I hope this helps somebody else from wasting 15 minutes, like I did, trying to find the About Me.
Eric Bangeman: As an early invitee, he was able to register "ryan.coleman." Another later invitee named Ryan Coleman found that address taken, so he settled for the username "ryancoleman." So far so good. Then Ryan the first started getting the e-mail of Ryan the second.
Randy: Ooop! It appears Gmail has had a big hole for an even longer time.
WashingtonPost: As of 4:15 p.m. ET today, we have shut off comments on this blog indefinitely. [cut] But there are things that we said we would not allow, including personal attacks, the use of profanity and hate speech. Because a significant number of folks who have posted in this blog have refused to follow any of those relatively simple rules, we've decided not to allow comments for the time being.
Randy: This is a perfect case where registration could be used to help self moderate a blog. Registration is not always the right fit, but for high volume blogs, it's the only way to go. The reason it works, is that users who can't keep a conversation civil are usually posting anonymously, fearing damage to their name. Requiring registration discourages non-civil behavior. It will discourage legitimate comments as well, but that's the price you pay and it's better than no comments at all.
Chris Nolan: Two of my projects have launched today. See my Shortest Alpha Ever post about the launch of Kweschun. And see my post on Kekova about the launch of the Canadian Election Mashup where you can see a google map of all the ridings in Canada, do a quick lookup to find out where you need to go to vote, and link over to a series of kweschuns so you can try and predict the future along with everyone else in terms of the outcome of the elections.
Randy: Kweschun is a community Q&A forum. Provide a couple suggested answers to your question and you can follow which answer the community favors. Very cool!
Susan Mernit: Without some share in the revenue, it's not right to make $$ from anything more than a headline and a digest, unless the blogger has specifically given permission for a great depth to be published off site.
Randy: John replies with two examples.
Randy: This makes perfect sense to me and I think pretty much any honest person would agree. Unfortunately, we're not all honest.
Matt Walters: So â¦ on December 20th I submitted a question to Technorati given the email address they provide and they have yet to answer, even though I have followed up on the email 5 times now. What does it take to get an answer guys?
Randy: Hello? Is this thing on? 2600+ subscribers and not one from Technorati? Either that, or it's not sinking in.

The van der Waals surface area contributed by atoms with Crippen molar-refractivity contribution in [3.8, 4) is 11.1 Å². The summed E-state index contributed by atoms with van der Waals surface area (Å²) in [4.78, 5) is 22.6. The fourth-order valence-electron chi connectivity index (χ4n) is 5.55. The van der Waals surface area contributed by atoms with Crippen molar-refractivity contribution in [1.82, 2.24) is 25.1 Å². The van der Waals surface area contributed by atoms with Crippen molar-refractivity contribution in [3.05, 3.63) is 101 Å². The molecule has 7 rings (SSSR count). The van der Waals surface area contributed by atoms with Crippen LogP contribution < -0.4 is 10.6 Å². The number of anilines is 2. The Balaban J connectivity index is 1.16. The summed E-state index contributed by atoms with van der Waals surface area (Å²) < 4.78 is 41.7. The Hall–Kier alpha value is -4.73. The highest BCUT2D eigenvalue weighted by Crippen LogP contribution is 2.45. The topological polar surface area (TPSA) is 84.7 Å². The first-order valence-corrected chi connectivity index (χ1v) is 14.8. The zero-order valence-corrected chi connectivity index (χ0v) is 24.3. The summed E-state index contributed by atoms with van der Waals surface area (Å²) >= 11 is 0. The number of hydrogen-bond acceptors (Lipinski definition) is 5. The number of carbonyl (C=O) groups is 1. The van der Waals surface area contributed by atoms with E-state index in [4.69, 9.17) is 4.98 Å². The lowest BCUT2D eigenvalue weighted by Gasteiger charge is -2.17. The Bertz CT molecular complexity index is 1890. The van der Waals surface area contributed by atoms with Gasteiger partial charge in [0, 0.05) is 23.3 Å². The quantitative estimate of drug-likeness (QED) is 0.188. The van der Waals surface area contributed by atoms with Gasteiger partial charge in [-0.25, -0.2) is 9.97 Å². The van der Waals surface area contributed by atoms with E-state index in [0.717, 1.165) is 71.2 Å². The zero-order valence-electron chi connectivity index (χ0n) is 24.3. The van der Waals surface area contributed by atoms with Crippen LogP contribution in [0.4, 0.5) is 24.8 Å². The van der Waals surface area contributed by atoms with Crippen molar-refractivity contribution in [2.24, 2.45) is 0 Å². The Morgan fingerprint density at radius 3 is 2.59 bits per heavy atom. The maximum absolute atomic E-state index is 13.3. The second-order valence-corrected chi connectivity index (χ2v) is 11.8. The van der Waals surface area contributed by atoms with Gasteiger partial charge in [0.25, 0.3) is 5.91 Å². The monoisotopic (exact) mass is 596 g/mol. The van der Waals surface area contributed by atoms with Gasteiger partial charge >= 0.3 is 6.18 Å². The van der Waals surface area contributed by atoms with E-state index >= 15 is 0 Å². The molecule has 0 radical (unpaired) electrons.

John Palfrey has a great discussion on how to properly aggregate RSS feeds and offer that aggregated view without stomping on your source and violating his copyrights. John runs an aggregation service called Top10Sources.
Here's the important points he makes.
I would also add that Top10Sources doesn't not actually make a permanent copy of the RSS data. Rather, it simply lists the most recent items in the source RSS feed. He truly is aggregating feeds, not copying the content within.
This month, I have a new top referrer. The referrer is quite amazing. 1000 visitors from this site have clicked thru to my Website. The amazing thing is that not one of those referrers hit any of my preset Google Analytics goals. Websites that click-thru to similar pages have goals hits around 5%. I wonder how they convince their users not to click on my ads or subscription buttons?
Ask Jeeves Blog: With the system and hardware upgrades now in place, Bloglines users are experiencing across-the-board performance improvements, including increased freshness and faster page loads.
Randy: Boy, this makes me laugh. Let me just drop a couple screen dumps and explain. This is the most common result I get from Bloglines now.
It doesn't hang as long before I get there, so in-a-way, they are correct, "faster page loads." Occasionally, I actually get results returned.
Note in these results that none of the blog entries actually meet my criteria. The results are 100% bogus. Yes, "faster page loads" of absolute crapulence. And don't get me wrong, I'm not the only user struggling with Bloglines.
I'm the Bloglines Plumber. We've had a database multiple hardware failure. We'll update this when we have more information.
Niall Kennedy: Technorati is planning lots of exiting new features for 2006 and we would like to know more about you, your reading and blogging habits, and the features you would most like to see implemented by Technorati this year.
Randy: I'm asking for zero new features. All I want is the existing features to actually work. Without my results being infested with splogs. Without bogus results from months past. You know, current non-spammy results.
Many months ago, I wrote an article title State of the Splogosphere. It was generally a knock on the Blogosphere search engines which have had a hard time dealing with splogs; spam blogs. In the meanwhile, I started writing more in-depth articles on the Blogosphere Search, with a minor in the Splogosphere. What I notice this month was an overall improvement in the quality of blogosphere search results. I think I might of JINXed the blogosphere. I woke up this morning to a classic splogosphere attack with a big bulls-eye on Blogspot. My refers at Technorati, mostly Blogspot splogs and lots of them. Where is all the progress? This is what we were seeing in October 2005. I really have to wonder what the engineers at Blogspot and Technorati have been doing for the last six months. Not that the problem only lies with them, I got some horrible porn splog referrer SPAM from PubSub too.
And I'm not obviating Bloglines either. You see, Bloglines is complete borked. When I looked for citations using Bloglines, I get referrers to someone else's domain, not mine. It makes me wonder, what is better, porn referrers, splogs or complete irrelevance. In my State of Blogosphere Search article, I gave Technorati a grade of B. Let me deprecate that for a C-. And I gave PubSub a D. Turn that into a D-. Bloglines already had an F- and believe it or not, it's actually worse.